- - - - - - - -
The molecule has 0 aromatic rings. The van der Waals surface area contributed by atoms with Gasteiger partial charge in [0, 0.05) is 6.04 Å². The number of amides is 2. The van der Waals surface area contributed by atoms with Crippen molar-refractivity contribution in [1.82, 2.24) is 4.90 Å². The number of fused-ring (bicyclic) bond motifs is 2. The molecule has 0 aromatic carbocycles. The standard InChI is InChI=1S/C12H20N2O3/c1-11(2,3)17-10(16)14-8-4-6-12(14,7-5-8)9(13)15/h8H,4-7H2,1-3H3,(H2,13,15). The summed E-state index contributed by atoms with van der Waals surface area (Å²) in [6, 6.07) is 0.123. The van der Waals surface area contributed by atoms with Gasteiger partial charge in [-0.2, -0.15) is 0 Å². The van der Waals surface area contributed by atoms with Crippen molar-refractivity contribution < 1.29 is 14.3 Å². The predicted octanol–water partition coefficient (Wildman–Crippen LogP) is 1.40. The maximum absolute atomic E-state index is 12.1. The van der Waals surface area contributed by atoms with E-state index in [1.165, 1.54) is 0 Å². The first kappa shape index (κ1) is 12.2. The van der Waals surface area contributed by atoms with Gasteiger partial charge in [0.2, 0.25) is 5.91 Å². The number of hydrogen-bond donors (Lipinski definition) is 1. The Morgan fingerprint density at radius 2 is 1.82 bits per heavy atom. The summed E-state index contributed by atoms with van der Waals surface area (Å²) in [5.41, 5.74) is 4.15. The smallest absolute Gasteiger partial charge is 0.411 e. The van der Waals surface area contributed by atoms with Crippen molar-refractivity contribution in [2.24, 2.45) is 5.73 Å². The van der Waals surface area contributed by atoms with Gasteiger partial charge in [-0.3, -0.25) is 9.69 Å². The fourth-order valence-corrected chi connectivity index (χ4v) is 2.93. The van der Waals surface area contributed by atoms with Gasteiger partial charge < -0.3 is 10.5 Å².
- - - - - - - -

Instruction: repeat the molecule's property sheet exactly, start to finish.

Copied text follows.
The molecule has 0 aromatic rings. The van der Waals surface area contributed by atoms with Gasteiger partial charge in [0, 0.05) is 6.04 Å². The number of amides is 2. The van der Waals surface area contributed by atoms with Crippen molar-refractivity contribution in [1.82, 2.24) is 4.90 Å². The number of fused-ring (bicyclic) bond motifs is 2. The molecule has 0 aromatic carbocycles. The standard InChI is InChI=1S/C12H20N2O3/c1-11(2,3)17-10(16)14-8-4-6-12(14,7-5-8)9(13)15/h8H,4-7H2,1-3H3,(H2,13,15). The summed E-state index contributed by atoms with van der Waals surface area (Å²) in [6, 6.07) is 0.123. The van der Waals surface area contributed by atoms with Gasteiger partial charge in [-0.2, -0.15) is 0 Å². The van der Waals surface area contributed by atoms with Crippen molar-refractivity contribution < 1.29 is 14.3 Å². The predicted octanol–water partition coefficient (Wildman–Crippen LogP) is 1.40. The maximum absolute atomic E-state index is 12.1. The van der Waals surface area contributed by atoms with E-state index in [1.165, 1.54) is 0 Å². The first kappa shape index (κ1) is 12.2. The van der Waals surface area contributed by atoms with Gasteiger partial charge in [0.2, 0.25) is 5.91 Å². The number of hydrogen-bond donors (Lipinski definition) is 1. The Morgan fingerprint density at radius 2 is 1.82 bits per heavy atom. The summed E-state index contributed by atoms with van der Waals surface area (Å²) in [5.41, 5.74) is 4.15. The smallest absolute Gasteiger partial charge is 0.411 e. The van der Waals surface area contributed by atoms with Crippen molar-refractivity contribution in [2.24, 2.45) is 5.73 Å². The van der Waals surface area contributed by atoms with Gasteiger partial charge in [-0.3, -0.25) is 9.69 Å². The fourth-order valence-corrected chi connectivity index (χ4v) is 2.93. The van der Waals surface area contributed by atoms with Gasteiger partial charge < -0.3 is 10.5 Å².